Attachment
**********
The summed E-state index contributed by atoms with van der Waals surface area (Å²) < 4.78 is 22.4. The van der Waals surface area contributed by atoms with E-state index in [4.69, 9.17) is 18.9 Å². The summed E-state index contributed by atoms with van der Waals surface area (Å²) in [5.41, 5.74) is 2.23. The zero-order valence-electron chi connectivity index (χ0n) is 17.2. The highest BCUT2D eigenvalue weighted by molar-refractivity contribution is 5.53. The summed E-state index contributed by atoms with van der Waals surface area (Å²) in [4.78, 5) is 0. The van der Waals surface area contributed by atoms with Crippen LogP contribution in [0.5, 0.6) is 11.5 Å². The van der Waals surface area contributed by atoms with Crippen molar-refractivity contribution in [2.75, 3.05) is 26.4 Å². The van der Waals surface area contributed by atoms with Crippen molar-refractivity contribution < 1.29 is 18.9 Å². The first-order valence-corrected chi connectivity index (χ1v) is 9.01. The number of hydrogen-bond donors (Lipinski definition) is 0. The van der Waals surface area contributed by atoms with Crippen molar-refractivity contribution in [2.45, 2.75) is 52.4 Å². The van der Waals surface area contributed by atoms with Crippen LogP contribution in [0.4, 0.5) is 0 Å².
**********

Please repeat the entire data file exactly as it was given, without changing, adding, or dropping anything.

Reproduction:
The summed E-state index contributed by atoms with van der Waals surface area (Å²) < 4.78 is 22.4. The van der Waals surface area contributed by atoms with E-state index in [4.69, 9.17) is 18.9 Å². The summed E-state index contributed by atoms with van der Waals surface area (Å²) in [5.41, 5.74) is 2.23. The zero-order valence-electron chi connectivity index (χ0n) is 17.2. The highest BCUT2D eigenvalue weighted by molar-refractivity contribution is 5.53. The summed E-state index contributed by atoms with van der Waals surface area (Å²) in [4.78, 5) is 0. The van der Waals surface area contributed by atoms with Crippen LogP contribution in [0.5, 0.6) is 11.5 Å². The van der Waals surface area contributed by atoms with Crippen molar-refractivity contribution in [2.75, 3.05) is 26.4 Å². The van der Waals surface area contributed by atoms with Crippen molar-refractivity contribution < 1.29 is 18.9 Å². The first-order valence-corrected chi connectivity index (χ1v) is 9.01. The number of hydrogen-bond donors (Lipinski definition) is 0. The van der Waals surface area contributed by atoms with Crippen molar-refractivity contribution in [2.45, 2.75) is 52.4 Å². The van der Waals surface area contributed by atoms with Crippen LogP contribution in [0.4, 0.5) is 0 Å².